Reading and Writing: A Graphic Story


Bone: Out from Boneville by Jeff Smith
Diary of a Wimpy Kid by Jeff Kinney
Asterix by Rene Goscinny and Albert Uderzo
The Tale of One Bad Rat by Bryan Talbot

Are any of these books familiar to you? Are any of them in your school library? These four very popular titles are part of an ever-growing segment of the publishing world—the graphic novel.

“Graphic Novel” is a term used to describe a novel-length book that is written and illustrated in the style of a comic book.

They are now becoming mainstream reading material (especially for boys) and are an essential part of many school libraries (and responsible in some cases for an increase in circulation). The illustrations provide prompts that enable reluctant readers, readers struggling with language acquisition, special needs students—readers at virtually any level of ability—with access to a diverse range of reading materials.

Knowing that graphic stories are a powerful tool for motivating students to read, I reasoned that they might also be useful in prompting the writing process. The following activity grew out of that thought. Although I used the sea otter as the subject for this activity with my grade four class, and linked it into the theme we were working on at the time, the process can be adapted to other topics and grade levels.


  • Each student will write a graphic story about a sea otter pup.
  • The story will include factual information.
  • The story will follow criteria set by the class.
  • a collection of graphic stories and novels
  • a copy of Welcome to the World of Otters by Diane Swanson
  • a copy of  Sea Otter Inlet by Celia Godkin
  • chart paper
  • a fact sheet about sea otters (one fact inside each box)
  • a large sheet of construction paper for each student
  • a formatted page for writing the graphic story for each student


  1. I gathered a wide range of graphic novels, graphic storybooks, and graphic non-fiction books from the school library. The students looked through the books and partner talked about the types of illustrations they found, the text features of the books, etc.
  2. We listed the text features on a chart (speech bubbles, thinking bubbles,  sidebars, bold words, italics, etc.).
  3. The students set themselves the goal to write a graphic story that included facts about a sea otter pup.
Fact Finding
  1. I read Sea Otter Inlet by Celia Godkin and Welcome to the World of Otters by Diane Swanson aloud.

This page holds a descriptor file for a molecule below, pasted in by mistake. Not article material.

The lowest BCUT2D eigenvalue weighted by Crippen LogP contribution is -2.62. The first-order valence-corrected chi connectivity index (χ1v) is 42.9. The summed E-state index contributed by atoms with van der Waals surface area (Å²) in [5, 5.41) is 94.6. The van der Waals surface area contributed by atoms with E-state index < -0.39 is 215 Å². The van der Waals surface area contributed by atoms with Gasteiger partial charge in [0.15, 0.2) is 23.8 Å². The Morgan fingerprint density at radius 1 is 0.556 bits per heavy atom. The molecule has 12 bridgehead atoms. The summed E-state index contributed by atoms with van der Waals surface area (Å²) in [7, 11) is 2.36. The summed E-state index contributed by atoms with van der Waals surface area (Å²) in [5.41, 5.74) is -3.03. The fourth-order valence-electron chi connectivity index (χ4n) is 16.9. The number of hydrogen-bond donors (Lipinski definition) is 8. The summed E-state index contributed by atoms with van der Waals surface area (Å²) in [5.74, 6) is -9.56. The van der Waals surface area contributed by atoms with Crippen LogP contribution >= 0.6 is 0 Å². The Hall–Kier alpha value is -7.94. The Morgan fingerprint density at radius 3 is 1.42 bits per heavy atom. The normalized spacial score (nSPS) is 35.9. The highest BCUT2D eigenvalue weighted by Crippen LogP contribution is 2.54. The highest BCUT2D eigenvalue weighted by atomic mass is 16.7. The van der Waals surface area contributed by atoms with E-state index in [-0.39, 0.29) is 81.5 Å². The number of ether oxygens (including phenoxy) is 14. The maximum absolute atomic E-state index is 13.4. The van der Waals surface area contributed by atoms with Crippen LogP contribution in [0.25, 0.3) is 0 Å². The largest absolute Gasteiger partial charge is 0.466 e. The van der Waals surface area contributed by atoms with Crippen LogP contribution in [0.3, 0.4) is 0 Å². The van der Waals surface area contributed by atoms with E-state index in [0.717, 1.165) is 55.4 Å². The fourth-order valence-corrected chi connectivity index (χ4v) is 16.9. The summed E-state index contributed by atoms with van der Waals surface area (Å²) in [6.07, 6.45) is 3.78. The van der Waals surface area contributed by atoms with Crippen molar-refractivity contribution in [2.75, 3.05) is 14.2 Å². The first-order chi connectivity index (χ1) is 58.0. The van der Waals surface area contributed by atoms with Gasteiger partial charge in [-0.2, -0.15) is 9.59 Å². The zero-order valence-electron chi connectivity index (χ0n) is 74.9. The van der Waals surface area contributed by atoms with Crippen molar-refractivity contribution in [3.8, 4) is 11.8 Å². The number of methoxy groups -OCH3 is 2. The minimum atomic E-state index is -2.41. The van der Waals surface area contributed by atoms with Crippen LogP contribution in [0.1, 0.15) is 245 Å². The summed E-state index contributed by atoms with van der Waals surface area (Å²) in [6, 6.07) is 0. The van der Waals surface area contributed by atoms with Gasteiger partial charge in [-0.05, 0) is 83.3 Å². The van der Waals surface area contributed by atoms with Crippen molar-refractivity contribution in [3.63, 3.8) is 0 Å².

2. The students webbed sea otter facts as I re-read the stories.
  3. Each student put together a booklet of sea otter information using a large piece of construction paper folded in half. The front cover was illustrated with a labelled drawing of an otter diving for sea urchins. The students were then provided with a fact sheet about the animal, which they cut apart. They sorted the fact boxes into groups. After making a heading for each sorted group, the students glued the fact boxes to the inside of the booklet. The webbing activity was glued to the back cover.

    (A sea otter pup fact sheet is available online at

Setting Criteria

With a booklet of sea otter information in hand, the students were eager to start their stories. We began by making a list of criteria. Each story must have:

  • a catchy title that fits the story
  • a clear beginning, middle and end
  • a sea otter pup as the main character
  • at least one talking bubble in each frame
  • big pictures (that fill the frame)
  • bold pictures (at least 3 relevant details)
  • bright pictures (at least 5 colours)
  • at least five facts about sea otters embedded in the story
  • filled every frame in the template
  • filled only one template page
  1. The students began by thinking through their storylines and titles and then partner talking their thinking.
  2. Over several days, the students developed their stories. After checking with the list of criteria and adjusting their stories if necessary, they began the colouring process.
  1. Students rehearsed reading their stories out loud.
  2. Students rotated through a number of partners to share their stories.
  3. Students were invited in small groups to share their stories in other classes.

Writing in the graphic story genre proved to be a strong motivator for my students. They were really invested in learning the factual information so that it could be incorporated into the plot line. It was also a great assessment tool for me!


Brenda Boreham
Brenda has been teaching for over 30 years. She uses literature based themes in her classroom and is actively involved in her school and district literacy committees.

This article is from Canadian Teacher Magazine’s Jan/Feb 2011 issue.

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